external jugular vein


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Related to external jugular vein: internal jugular vein

ex·ter·nal jug·u·lar vein

[TA]
superficial vein formed inferior to the parotid gland by the junction of the posterior auricular vein and the retromandibular vein, and passing down the side of the neck crossing to the sternocleidomastoid muscle vertically to empty into the subclavian vein.
Synonym(s): vena jugularis externa [TA]
Farlex Partner Medical Dictionary © Farlex 2012
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external jugular vein

A vein that drains blood from the scalp and face; it arises from the merger of the posterior facial and posterior auricular veins behind the angle of the mandible. The external jugular vein runs superficially down the neck, crossing the sternocleidomastoid muscle, to drain into the subclavian vein. Tributaries of the external jugular vein include the posterior external jugular, transverse cervical, suprascapular, and anterior jugular veins.
See: illustrationand for illus.
See also: vein
Medical Dictionary, © 2009 Farlex and Partners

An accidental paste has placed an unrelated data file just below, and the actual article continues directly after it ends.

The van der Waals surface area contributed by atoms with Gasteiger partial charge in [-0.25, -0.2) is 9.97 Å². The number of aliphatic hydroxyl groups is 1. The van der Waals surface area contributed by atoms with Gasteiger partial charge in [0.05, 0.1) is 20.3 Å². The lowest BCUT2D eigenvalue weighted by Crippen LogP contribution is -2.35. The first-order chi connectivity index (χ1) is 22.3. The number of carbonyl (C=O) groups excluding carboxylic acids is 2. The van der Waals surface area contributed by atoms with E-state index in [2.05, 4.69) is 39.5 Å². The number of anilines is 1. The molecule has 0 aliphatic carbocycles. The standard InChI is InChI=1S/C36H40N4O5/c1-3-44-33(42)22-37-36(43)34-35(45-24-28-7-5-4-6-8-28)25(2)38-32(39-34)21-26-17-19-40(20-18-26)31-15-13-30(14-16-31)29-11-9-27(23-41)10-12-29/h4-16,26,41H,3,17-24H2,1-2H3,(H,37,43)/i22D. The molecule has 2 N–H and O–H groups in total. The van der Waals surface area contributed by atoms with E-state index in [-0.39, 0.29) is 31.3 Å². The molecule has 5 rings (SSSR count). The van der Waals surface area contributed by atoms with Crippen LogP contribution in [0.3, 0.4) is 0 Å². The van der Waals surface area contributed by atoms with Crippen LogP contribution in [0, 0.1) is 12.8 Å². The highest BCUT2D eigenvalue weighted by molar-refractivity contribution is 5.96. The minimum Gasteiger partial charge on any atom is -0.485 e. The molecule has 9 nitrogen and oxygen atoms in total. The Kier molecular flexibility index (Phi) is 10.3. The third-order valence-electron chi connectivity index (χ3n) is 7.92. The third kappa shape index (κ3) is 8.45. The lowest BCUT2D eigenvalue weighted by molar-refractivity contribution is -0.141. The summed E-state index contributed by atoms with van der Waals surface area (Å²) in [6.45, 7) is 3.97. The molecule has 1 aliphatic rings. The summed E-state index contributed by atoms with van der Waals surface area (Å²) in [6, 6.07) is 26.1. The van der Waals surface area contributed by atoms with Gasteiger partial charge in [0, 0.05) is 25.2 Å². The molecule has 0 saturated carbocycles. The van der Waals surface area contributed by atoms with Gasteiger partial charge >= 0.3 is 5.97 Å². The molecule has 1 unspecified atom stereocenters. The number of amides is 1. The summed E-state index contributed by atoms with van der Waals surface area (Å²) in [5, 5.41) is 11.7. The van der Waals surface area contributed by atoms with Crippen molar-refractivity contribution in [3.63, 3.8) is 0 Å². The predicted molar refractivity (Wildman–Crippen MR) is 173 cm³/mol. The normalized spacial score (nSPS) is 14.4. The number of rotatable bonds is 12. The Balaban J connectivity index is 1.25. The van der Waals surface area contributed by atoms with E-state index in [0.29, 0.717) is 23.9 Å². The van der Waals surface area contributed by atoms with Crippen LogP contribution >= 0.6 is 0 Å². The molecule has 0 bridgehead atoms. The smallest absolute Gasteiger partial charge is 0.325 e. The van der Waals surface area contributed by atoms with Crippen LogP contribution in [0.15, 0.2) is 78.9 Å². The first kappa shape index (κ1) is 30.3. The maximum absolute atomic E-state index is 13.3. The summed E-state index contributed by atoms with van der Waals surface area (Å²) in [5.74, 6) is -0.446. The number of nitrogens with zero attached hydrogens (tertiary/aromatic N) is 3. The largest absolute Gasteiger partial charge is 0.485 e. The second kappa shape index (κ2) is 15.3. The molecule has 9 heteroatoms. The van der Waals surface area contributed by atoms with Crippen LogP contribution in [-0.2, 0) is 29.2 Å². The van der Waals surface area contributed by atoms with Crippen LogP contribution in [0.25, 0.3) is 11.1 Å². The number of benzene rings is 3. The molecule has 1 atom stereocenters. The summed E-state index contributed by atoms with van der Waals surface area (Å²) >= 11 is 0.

References in periodicals archive ?
It shows the right and left internal jugular vein (RIJV and LIJV), right and left external jugular vein (REJV and LEJV), right and left supraclavicular (RSC and LSC) branches of cephalic vein, right and left cephalic vein (RCV and LCV), right and left infraclavicular (RIC and LIC) branch of cephalic vein, right and left axillary veins (RAV and LAV), right and left brachiocephalic vein (RBC and LBC), superior vena cava (SVC), aorta (A), deltoid muscle (D), and pectoral major muscle (P).
(1) Aneurysm of the external jugular vein is rare and very few cases have been reported in the literature to date.
Platysma myocutaneous flap including the external jugular vein with special reference to neck dissection.
Only five IPEH patients have been reported to have an anterior neck mass; one was in the external jugular vein, [17] one in the vasculature beneath the platysma muscle, [18] and three in organizing hematomas of the thyroid gland.
Medially abutting the left thyroid lobe compressing left internal jugular vein & laterally abutting external jugular vein. No evidence of calcification/solid components.
Further IV access was obtained via the right external jugular vein with 20 and 22 gauge cannulae in left and right foot.
While the posterior division unites with posterior auricular vein to form external jugular vein that drains into subclavian vein.
Ultrasonography of the neck revealed a hypoechoeic lesion 5cm in length and 0.8 cm in width from the retromandibular region to mid cervical region suggestive of External Jugular Vein (EJV) Thrombosis.
External jugular vein formed by the union of posterior division of the retromandibular vein and the posterior auricular vein, begins at the angle of the mandible and descends obliquely, superficial to the sternocleidomastoid muscle to drain into the subclavian vein.

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